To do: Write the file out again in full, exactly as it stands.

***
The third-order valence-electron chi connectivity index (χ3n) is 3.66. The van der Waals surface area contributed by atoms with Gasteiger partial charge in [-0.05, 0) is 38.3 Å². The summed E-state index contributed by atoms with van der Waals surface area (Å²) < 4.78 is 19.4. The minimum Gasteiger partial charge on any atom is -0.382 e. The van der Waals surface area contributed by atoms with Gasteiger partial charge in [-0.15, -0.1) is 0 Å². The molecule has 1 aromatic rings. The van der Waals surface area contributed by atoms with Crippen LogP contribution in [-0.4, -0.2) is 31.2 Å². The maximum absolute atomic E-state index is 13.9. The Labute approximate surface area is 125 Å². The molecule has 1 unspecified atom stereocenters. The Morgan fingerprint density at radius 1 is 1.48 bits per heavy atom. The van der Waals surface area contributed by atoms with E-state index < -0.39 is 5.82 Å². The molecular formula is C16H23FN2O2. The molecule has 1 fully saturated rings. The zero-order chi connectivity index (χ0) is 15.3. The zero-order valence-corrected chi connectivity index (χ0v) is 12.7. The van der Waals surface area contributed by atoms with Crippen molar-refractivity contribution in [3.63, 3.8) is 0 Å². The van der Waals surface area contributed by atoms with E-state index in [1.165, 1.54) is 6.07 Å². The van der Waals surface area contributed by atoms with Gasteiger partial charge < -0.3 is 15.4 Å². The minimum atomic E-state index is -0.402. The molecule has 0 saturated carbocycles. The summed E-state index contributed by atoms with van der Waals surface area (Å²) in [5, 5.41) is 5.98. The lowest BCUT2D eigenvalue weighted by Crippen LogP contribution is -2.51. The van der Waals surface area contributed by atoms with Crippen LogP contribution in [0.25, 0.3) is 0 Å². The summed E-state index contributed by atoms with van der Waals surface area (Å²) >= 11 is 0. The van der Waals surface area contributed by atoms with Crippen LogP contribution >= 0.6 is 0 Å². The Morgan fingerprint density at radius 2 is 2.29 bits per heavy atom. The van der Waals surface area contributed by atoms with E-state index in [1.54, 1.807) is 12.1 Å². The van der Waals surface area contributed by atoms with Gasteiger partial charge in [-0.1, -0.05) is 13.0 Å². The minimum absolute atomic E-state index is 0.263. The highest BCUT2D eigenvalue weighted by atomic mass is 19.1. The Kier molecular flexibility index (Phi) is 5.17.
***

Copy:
The third-order valence-electron chi connectivity index (χ3n) is 3.66. The van der Waals surface area contributed by atoms with Gasteiger partial charge in [-0.05, 0) is 38.3 Å². The summed E-state index contributed by atoms with van der Waals surface area (Å²) < 4.78 is 19.4. The minimum Gasteiger partial charge on any atom is -0.382 e. The van der Waals surface area contributed by atoms with Gasteiger partial charge in [-0.15, -0.1) is 0 Å². The molecule has 1 aromatic rings. The van der Waals surface area contributed by atoms with Crippen LogP contribution in [-0.4, -0.2) is 31.2 Å². The maximum absolute atomic E-state index is 13.9. The Labute approximate surface area is 125 Å². The molecule has 1 unspecified atom stereocenters. The Morgan fingerprint density at radius 1 is 1.48 bits per heavy atom. The van der Waals surface area contributed by atoms with E-state index < -0.39 is 5.82 Å². The molecular formula is C16H23FN2O2. The molecule has 1 fully saturated rings. The zero-order chi connectivity index (χ0) is 15.3. The zero-order valence-corrected chi connectivity index (χ0v) is 12.7. The van der Waals surface area contributed by atoms with Crippen molar-refractivity contribution in [3.63, 3.8) is 0 Å². The van der Waals surface area contributed by atoms with E-state index in [1.165, 1.54) is 6.07 Å². The van der Waals surface area contributed by atoms with Gasteiger partial charge < -0.3 is 15.4 Å². The minimum atomic E-state index is -0.402. The molecule has 0 saturated carbocycles. The summed E-state index contributed by atoms with van der Waals surface area (Å²) in [5, 5.41) is 5.98. The lowest BCUT2D eigenvalue weighted by Crippen LogP contribution is -2.51. The van der Waals surface area contributed by atoms with Crippen LogP contribution in [0.25, 0.3) is 0 Å². The summed E-state index contributed by atoms with van der Waals surface area (Å²) >= 11 is 0. The van der Waals surface area contributed by atoms with Crippen LogP contribution >= 0.6 is 0 Å². The Morgan fingerprint density at radius 2 is 2.29 bits per heavy atom. The van der Waals surface area contributed by atoms with E-state index in [1.54, 1.807) is 12.1 Å². The van der Waals surface area contributed by atoms with Gasteiger partial charge in [-0.1, -0.05) is 13.0 Å². The minimum absolute atomic E-state index is 0.263. The highest BCUT2D eigenvalue weighted by atomic mass is 19.1. The Kier molecular flexibility index (Phi) is 5.17.